The Fraser Valley Regional District has prepared a long list of questions for Kinder Morgan to answer about the company’s planned Trans Mountain pipeline expansion project.
This is the biggest step the district has taken so far in demanding accountability from the company on its $5.4-billion proposal to twin the existing oil line. Thirty kilometres of the line cuts through Abbotsford, 25 km through Chilliwack, 17 km through Hope, and 74 km throughout the electoral areas. Although the FVRD has no regulatory authority over pipelines, it does have a policy that requires pipeline operators in its territory to address concerns about ongoing projects.
The seven-page list of 64 questions considers the project’s impacts on the economy, agriculture, environment, and recreation of the Fraser Valley. How will the company minimize disruption from construction on residents and businesses? Will farmers be compensated for related productivity losses? How will Kinder Morgan prevent contamination of water sources in case of spills? How will it protect sensitive species and areas such as the Cheam Lake Wetlands Regional Park?
“The intent of staff bringing this forward is to frame a discussion for when Kinder Morgan comes. This is really just a starting point,” FVRD chair Sharon Gaetz said at the Nov. 26 board meeting.
Member Lynn Perrin was pleased to hear these questions will be submitted and offered Pipe Up’s research assistance.
“Lots of great questions in that report for sure…Does the FVRD know that the best way to have questions answered is to be interveners?” said Perrin.
Obtaining intervener status with the National Energy Board on the project, according to Perrin, would compel Kinder Morgan to address FVRD’s concerns.
FVRD co-chair and Abbotsford city councillor Patricia Ross admitted that with recent changes to NEB rules, it has become “very, very difficult for the average person to participate, unfortunately.” She later told the Abbotsford News that she felt going through the tedious and expensive process of applying for intervener status would be worth it.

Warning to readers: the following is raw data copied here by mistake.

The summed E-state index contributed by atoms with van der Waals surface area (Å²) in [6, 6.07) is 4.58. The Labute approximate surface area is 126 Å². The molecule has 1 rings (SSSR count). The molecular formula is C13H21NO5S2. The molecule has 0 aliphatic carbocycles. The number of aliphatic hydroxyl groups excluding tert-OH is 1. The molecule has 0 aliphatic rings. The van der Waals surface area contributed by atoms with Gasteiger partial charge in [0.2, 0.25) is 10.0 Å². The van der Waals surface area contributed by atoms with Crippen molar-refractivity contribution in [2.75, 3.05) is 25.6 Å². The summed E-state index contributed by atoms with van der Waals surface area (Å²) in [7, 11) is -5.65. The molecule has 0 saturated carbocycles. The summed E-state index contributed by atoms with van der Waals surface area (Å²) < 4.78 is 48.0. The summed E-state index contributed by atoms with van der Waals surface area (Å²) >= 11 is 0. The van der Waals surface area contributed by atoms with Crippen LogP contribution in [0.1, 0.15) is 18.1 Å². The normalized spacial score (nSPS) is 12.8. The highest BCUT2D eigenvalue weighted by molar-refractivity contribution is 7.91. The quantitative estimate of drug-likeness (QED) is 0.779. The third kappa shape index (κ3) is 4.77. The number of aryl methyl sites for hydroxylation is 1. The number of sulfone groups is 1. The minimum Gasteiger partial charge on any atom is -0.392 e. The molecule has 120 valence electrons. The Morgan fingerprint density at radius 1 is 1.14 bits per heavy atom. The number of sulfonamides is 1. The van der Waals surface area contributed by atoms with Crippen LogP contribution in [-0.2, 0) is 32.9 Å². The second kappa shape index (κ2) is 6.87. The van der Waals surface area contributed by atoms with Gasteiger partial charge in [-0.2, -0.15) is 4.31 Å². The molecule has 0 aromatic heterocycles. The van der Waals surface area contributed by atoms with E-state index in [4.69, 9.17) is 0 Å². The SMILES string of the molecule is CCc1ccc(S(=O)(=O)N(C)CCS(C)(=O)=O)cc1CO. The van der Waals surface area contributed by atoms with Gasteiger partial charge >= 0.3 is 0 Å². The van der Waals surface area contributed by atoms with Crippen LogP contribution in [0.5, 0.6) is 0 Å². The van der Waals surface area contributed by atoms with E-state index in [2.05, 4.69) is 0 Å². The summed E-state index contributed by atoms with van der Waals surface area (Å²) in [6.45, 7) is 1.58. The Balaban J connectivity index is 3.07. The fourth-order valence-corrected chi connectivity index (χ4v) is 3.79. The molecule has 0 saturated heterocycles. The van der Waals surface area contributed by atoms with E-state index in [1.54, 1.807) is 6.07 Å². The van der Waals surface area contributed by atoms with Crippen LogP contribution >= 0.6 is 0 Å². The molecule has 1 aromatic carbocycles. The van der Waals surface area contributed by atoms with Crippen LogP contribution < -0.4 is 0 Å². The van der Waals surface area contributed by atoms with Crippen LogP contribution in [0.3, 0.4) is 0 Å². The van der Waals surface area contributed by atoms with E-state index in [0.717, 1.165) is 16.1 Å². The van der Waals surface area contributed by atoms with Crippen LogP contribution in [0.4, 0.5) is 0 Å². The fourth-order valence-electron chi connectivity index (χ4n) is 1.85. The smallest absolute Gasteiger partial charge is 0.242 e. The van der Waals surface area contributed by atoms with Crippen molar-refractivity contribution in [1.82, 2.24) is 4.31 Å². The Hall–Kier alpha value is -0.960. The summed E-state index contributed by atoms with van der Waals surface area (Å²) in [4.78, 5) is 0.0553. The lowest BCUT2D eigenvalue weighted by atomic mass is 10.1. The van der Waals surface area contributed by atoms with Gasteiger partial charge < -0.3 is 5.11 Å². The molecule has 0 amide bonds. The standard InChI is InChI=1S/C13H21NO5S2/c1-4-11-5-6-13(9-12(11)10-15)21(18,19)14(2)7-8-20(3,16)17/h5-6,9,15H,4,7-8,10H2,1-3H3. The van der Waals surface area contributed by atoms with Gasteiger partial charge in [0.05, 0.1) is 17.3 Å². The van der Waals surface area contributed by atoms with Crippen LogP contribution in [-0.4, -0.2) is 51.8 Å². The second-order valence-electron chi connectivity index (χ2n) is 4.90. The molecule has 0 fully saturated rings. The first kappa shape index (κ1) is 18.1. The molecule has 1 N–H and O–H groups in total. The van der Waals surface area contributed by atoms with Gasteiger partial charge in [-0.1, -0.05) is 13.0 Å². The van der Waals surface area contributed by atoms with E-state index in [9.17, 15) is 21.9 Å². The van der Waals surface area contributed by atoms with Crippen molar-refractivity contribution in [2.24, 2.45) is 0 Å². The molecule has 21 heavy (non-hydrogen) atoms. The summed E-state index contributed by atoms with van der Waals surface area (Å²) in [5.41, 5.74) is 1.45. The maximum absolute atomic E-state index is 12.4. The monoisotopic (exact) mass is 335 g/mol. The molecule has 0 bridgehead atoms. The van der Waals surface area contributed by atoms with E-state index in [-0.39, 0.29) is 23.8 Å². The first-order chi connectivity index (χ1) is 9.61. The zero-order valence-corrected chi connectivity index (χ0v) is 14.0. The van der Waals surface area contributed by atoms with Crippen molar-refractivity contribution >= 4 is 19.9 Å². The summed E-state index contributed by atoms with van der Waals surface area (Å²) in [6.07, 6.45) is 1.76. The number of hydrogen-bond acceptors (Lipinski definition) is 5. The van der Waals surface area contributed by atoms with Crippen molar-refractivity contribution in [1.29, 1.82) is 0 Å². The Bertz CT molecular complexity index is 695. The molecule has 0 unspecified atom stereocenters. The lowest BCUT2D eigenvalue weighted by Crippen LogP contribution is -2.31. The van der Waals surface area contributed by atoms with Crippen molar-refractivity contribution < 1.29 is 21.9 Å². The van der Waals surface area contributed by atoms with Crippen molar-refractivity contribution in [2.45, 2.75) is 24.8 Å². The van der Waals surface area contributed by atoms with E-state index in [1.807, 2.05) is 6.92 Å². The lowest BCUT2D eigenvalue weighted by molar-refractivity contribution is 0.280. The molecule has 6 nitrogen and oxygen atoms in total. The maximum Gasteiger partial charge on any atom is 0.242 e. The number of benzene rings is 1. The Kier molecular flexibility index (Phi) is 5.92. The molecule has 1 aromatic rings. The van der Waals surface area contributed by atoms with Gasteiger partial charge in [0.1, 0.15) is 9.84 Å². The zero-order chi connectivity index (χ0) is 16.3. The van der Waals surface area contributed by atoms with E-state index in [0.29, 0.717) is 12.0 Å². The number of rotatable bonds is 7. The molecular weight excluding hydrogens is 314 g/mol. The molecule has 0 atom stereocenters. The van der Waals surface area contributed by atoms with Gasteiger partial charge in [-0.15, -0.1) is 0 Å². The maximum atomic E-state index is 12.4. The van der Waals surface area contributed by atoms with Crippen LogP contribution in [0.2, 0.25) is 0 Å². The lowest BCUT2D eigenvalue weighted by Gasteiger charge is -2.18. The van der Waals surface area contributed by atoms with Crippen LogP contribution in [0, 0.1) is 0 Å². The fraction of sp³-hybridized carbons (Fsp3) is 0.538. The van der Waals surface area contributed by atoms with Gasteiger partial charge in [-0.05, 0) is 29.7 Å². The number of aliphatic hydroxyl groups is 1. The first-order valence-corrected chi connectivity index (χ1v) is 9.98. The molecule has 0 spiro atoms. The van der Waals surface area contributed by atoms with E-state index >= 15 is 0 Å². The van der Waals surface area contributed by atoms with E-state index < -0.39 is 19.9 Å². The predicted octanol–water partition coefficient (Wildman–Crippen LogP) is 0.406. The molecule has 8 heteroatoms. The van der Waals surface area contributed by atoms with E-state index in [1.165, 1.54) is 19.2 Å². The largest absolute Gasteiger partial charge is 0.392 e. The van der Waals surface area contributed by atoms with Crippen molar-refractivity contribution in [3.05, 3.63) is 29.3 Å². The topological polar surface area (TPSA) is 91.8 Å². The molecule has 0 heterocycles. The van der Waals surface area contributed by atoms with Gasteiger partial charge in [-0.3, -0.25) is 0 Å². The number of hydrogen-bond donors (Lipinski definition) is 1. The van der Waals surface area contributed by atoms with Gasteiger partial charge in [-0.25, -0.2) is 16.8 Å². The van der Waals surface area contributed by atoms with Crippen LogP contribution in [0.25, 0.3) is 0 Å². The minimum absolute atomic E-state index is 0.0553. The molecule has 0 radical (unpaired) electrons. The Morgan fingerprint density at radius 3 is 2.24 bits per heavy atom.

Ross also disagreed that FVRD has dragged its feet in responding to Kinder Morgan’s plans.
“Kinder Morgan hasn’t even filed an application yet. We don’t yet have all the specific details of their application,” said Ross.
The questions represent FVRD’s initial step to research the facts of the project before the district takes an official position on it. Kinder Morgan is due to submit its application to the NEB this month.
Ross remained skeptical on the project.
“With Kinder Morgan, I can’t imagine what they would come up with to make me feel comfortable with this proposal, but I feel it’s my responsibility to wait until I get the application to see, before I jump to conclusions about what it is or isn’t.”
At the board meeting, CAO Paul Gipps said the regional district is envisioning holding a technical public workshop on Kinder Morgan’s project after receiving replies to the written questions. Several board members, including Gaetz and director Bill MacGregor, reaffirmed the importance of such a public discussion.
“This is an item that holds a tremendous amount of concern for many, many communities along this pipeline…It would do as all a measure of good if we were to engage the public,” said MacGregor, who also brought up the Sumas mountain spill of 2012.